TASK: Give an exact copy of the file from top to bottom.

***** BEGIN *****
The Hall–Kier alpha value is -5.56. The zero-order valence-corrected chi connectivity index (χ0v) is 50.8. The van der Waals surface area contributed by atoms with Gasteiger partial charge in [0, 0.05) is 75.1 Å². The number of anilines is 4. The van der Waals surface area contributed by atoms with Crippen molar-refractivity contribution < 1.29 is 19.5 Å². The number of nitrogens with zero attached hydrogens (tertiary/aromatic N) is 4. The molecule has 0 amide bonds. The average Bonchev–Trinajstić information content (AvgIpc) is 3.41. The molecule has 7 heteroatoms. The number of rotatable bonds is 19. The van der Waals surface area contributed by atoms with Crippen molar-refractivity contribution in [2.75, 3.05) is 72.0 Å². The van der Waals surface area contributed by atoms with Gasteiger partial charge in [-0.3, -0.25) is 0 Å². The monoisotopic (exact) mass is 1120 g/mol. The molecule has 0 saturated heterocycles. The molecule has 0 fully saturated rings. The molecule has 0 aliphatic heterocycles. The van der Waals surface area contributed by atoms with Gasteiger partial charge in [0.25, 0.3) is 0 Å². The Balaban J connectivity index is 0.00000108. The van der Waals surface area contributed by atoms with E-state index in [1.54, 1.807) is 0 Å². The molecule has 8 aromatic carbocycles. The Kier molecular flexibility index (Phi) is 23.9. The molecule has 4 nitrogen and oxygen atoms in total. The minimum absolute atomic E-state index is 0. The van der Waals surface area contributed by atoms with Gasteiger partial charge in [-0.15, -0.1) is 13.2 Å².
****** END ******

The Hall–Kier alpha value is -5.56. The zero-order valence-corrected chi connectivity index (χ0v) is 50.8. The van der Waals surface area contributed by atoms with Gasteiger partial charge in [0, 0.05) is 75.1 Å². The number of anilines is 4. The van der Waals surface area contributed by atoms with Crippen molar-refractivity contribution < 1.29 is 19.5 Å². The number of nitrogens with zero attached hydrogens (tertiary/aromatic N) is 4. The molecule has 0 amide bonds. The average Bonchev–Trinajstić information content (AvgIpc) is 3.41. The molecule has 7 heteroatoms. The number of rotatable bonds is 19. The van der Waals surface area contributed by atoms with Crippen molar-refractivity contribution in [2.75, 3.05) is 72.0 Å². The van der Waals surface area contributed by atoms with Gasteiger partial charge in [-0.3, -0.25) is 0 Å². The monoisotopic (exact) mass is 1120 g/mol. The molecule has 0 saturated heterocycles. The molecule has 0 fully saturated rings. The molecule has 0 aliphatic heterocycles. The van der Waals surface area contributed by atoms with Gasteiger partial charge in [0.25, 0.3) is 0 Å². The Balaban J connectivity index is 0.00000108. The van der Waals surface area contributed by atoms with E-state index in [1.54, 1.807) is 0 Å². The molecule has 8 aromatic carbocycles. The Kier molecular flexibility index (Phi) is 23.9. The molecule has 4 nitrogen and oxygen atoms in total. The minimum absolute atomic E-state index is 0. The van der Waals surface area contributed by atoms with Gasteiger partial charge in [-0.15, -0.1) is 13.2 Å².